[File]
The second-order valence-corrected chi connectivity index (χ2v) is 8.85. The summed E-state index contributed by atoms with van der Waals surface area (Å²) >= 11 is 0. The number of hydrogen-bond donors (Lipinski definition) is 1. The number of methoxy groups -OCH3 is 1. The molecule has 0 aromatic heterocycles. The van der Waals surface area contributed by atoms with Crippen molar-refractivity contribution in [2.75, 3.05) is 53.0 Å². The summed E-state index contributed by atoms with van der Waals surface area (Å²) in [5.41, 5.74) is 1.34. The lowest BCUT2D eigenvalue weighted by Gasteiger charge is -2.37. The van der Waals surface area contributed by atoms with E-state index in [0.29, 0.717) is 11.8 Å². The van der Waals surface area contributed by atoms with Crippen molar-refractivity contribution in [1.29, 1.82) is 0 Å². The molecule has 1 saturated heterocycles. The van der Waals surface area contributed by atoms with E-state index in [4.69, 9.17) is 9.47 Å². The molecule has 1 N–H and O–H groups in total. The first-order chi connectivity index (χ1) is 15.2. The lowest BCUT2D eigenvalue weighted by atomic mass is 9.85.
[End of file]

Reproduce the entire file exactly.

The second-order valence-corrected chi connectivity index (χ2v) is 8.85. The summed E-state index contributed by atoms with van der Waals surface area (Å²) >= 11 is 0. The number of hydrogen-bond donors (Lipinski definition) is 1. The number of methoxy groups -OCH3 is 1. The molecule has 0 aromatic heterocycles. The van der Waals surface area contributed by atoms with Crippen molar-refractivity contribution in [2.75, 3.05) is 53.0 Å². The summed E-state index contributed by atoms with van der Waals surface area (Å²) in [5.41, 5.74) is 1.34. The lowest BCUT2D eigenvalue weighted by Gasteiger charge is -2.37. The van der Waals surface area contributed by atoms with E-state index in [0.29, 0.717) is 11.8 Å². The van der Waals surface area contributed by atoms with Crippen molar-refractivity contribution in [1.29, 1.82) is 0 Å². The molecule has 1 saturated heterocycles. The van der Waals surface area contributed by atoms with E-state index in [4.69, 9.17) is 9.47 Å². The molecule has 1 N–H and O–H groups in total. The first-order chi connectivity index (χ1) is 15.2. The lowest BCUT2D eigenvalue weighted by atomic mass is 9.85.